IRVINE – Economists trying to make sense of new President Donald Trump’s administration had mixed views of what to expect in uncertain times at the Irvine Business Outlook Breakfast Tuesday.

“We live in this era where anything can happen,” said Todd Buchholz, former White House economic policy director under George H. W. Bush. “I was in London last week. Brexit wasn’t supposed to happen.”

Buchholz was the keynote speaker and one of the five panelists who provided insights into national and local economic trends at the annual event sponsored by the newly renamed Greater Irvine Chamber of Commerce at Hotel Irvine.

Buchholz pointed out that the U.S. economy has grown and the unemployment rate has dropped to less than 5 percent (3.5 percent in Irvine) since the Great Recession, while inflation has been contained.

“Shouldn’t that have ushered in the Democratic Party for another four years in the White House?” said Buchholz, a frequent commentator on major networks. “Typically it would have, but it didn’t because those numbers don’t reflect what the American people are feeling.

We live in what I call the age of anxiety.”

On one hand, globalization that swept the world after the Cold War pulled millions of people out of poverty in developing countries and raised the overall standard of living, Buchholz said. On the other hand, merger and acquisition booms, as a result of increasing global competition, led to some job losses and created anxiety in the U.S., he said

“They made many of our friends and neighbors to stay up late at night wondering, ‘How am I going to pay my bills?’” he said.

Trump, as well as Democratic presidential candidate Sen. Bernie Sanders, addressed that fear.

“A billionaire and a socialist and they were saying the same things: The system is corrupt and you are being squeezed and screwed by it and I’m going to make it better for you,” Trendbet Buchholz said.

Buchholz said one of his concerns is a backlash against capitalism in response to the Great Recession. Trump pulled the United States out of the Trans-Pacific Partnership, a free-trade agreement that Republicans traditionally support.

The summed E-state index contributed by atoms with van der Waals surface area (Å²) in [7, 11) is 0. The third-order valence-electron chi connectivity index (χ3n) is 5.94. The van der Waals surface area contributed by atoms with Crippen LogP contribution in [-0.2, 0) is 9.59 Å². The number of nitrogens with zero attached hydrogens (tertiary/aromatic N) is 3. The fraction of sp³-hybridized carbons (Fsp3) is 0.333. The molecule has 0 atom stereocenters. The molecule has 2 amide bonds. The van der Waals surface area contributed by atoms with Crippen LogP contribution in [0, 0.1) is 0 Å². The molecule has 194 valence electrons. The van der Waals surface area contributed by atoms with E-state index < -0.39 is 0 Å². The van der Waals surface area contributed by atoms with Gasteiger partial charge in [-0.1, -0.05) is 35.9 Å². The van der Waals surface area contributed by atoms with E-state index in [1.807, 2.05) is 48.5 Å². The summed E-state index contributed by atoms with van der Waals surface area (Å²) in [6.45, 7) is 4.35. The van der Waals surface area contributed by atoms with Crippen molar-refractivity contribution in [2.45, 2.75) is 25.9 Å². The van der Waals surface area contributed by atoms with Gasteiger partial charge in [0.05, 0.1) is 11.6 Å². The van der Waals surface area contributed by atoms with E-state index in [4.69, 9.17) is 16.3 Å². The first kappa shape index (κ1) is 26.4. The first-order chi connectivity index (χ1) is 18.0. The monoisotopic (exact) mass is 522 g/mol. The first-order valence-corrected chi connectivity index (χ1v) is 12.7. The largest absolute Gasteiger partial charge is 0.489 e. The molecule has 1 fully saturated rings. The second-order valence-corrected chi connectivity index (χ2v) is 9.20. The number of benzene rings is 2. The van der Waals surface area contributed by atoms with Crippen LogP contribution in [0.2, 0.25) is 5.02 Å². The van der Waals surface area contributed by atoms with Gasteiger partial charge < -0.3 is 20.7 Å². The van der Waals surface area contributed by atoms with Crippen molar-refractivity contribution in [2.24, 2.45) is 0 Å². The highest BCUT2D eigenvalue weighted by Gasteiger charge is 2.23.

The U.S. has to deal with nearly $20 trillion in debt and a strong dollar, which makes it difficult for exporters, Buchholz said. The strong dollar could also discourage foreign tourists from visiting Southern California theme parks like Disneyland.

However, the most important economic issue for Irvine and Orange County is education, Buchholz said. Americans are competing for jobs against not only those in this country but also people from every corner of the world.

“We are in the worldwide race for IQ points,” Buchholz said. “Whatever town, city, country harnesses intelligence will prosper most in the 21st century.”

Fellow panelist Lucy Dunn, Orange County Business Council president and CEO, said Orange County’s ethnic diversity gives it an edge in international trade, which has been a driving force of the local economy.

“It is a competitive advantage that our people from other countries who have made it well here stay connected with those countries and help our economy,” Dunn said. “A slowdown in trade will definitely hit Orange County hard.”

Panelists were uncertain about their outlook for the next few years under President Trump, expressing both hope and anxiety.

UC Irvine economics professor David Neumark said Trump may eventually begin to reach out to his opponents, adding that the president doesn’t appear to have strong opinions on many issues.

Buchholz said “Good Trump” could rekindle patriotism and cut taxes, but “Bad Trump” may get the country into an “intractable trade war that could devastate the stock market and the economy.”

“I think there’s no doubt he’s coming to office like the bull wanting to demonstrate, especially to his hardcore voters, that he’s a man of his word, but I’m not sure if this kind of bluster continues,” he said. “I think the compromising will begin at some point.”

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